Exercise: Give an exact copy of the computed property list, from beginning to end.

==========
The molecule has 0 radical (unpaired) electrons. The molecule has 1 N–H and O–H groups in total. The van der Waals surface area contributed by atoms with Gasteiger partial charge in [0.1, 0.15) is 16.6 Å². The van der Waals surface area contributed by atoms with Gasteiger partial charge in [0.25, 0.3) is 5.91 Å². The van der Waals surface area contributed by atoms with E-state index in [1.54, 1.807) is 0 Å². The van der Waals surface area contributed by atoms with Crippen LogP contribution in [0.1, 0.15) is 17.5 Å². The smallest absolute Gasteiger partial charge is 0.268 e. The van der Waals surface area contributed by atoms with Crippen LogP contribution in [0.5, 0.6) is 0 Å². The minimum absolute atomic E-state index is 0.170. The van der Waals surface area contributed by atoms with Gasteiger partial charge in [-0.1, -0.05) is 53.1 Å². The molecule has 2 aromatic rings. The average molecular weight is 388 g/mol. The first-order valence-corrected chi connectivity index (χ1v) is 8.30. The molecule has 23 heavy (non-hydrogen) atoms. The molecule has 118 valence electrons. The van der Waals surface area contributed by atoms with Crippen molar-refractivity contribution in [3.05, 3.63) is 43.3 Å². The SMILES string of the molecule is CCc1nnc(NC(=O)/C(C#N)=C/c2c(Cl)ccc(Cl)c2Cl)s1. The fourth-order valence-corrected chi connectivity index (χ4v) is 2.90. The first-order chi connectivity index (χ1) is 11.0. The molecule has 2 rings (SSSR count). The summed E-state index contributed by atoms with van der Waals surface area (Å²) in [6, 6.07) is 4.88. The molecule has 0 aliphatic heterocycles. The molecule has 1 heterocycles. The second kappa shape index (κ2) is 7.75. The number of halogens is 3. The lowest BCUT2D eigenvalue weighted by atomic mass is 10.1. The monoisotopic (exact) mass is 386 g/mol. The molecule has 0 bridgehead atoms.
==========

The molecule has 0 radical (unpaired) electrons. The molecule has 1 N–H and O–H groups in total. The van der Waals surface area contributed by atoms with Gasteiger partial charge in [0.1, 0.15) is 16.6 Å². The van der Waals surface area contributed by atoms with Gasteiger partial charge in [0.25, 0.3) is 5.91 Å². The van der Waals surface area contributed by atoms with E-state index in [1.54, 1.807) is 0 Å². The van der Waals surface area contributed by atoms with Crippen LogP contribution in [0.1, 0.15) is 17.5 Å². The smallest absolute Gasteiger partial charge is 0.268 e. The van der Waals surface area contributed by atoms with Crippen LogP contribution in [0.5, 0.6) is 0 Å². The minimum absolute atomic E-state index is 0.170. The van der Waals surface area contributed by atoms with Gasteiger partial charge in [-0.1, -0.05) is 53.1 Å². The molecule has 2 aromatic rings. The average molecular weight is 388 g/mol. The first-order valence-corrected chi connectivity index (χ1v) is 8.30. The molecule has 23 heavy (non-hydrogen) atoms. The molecule has 118 valence electrons. The van der Waals surface area contributed by atoms with Crippen molar-refractivity contribution in [3.05, 3.63) is 43.3 Å². The SMILES string of the molecule is CCc1nnc(NC(=O)/C(C#N)=C/c2c(Cl)ccc(Cl)c2Cl)s1. The fourth-order valence-corrected chi connectivity index (χ4v) is 2.90. The first-order chi connectivity index (χ1) is 11.0. The molecule has 2 rings (SSSR count). The summed E-state index contributed by atoms with van der Waals surface area (Å²) in [6, 6.07) is 4.88. The molecule has 0 aliphatic heterocycles. The molecule has 1 heterocycles. The second kappa shape index (κ2) is 7.75. The number of halogens is 3. The lowest BCUT2D eigenvalue weighted by atomic mass is 10.1. The monoisotopic (exact) mass is 386 g/mol. The molecule has 0 bridgehead atoms.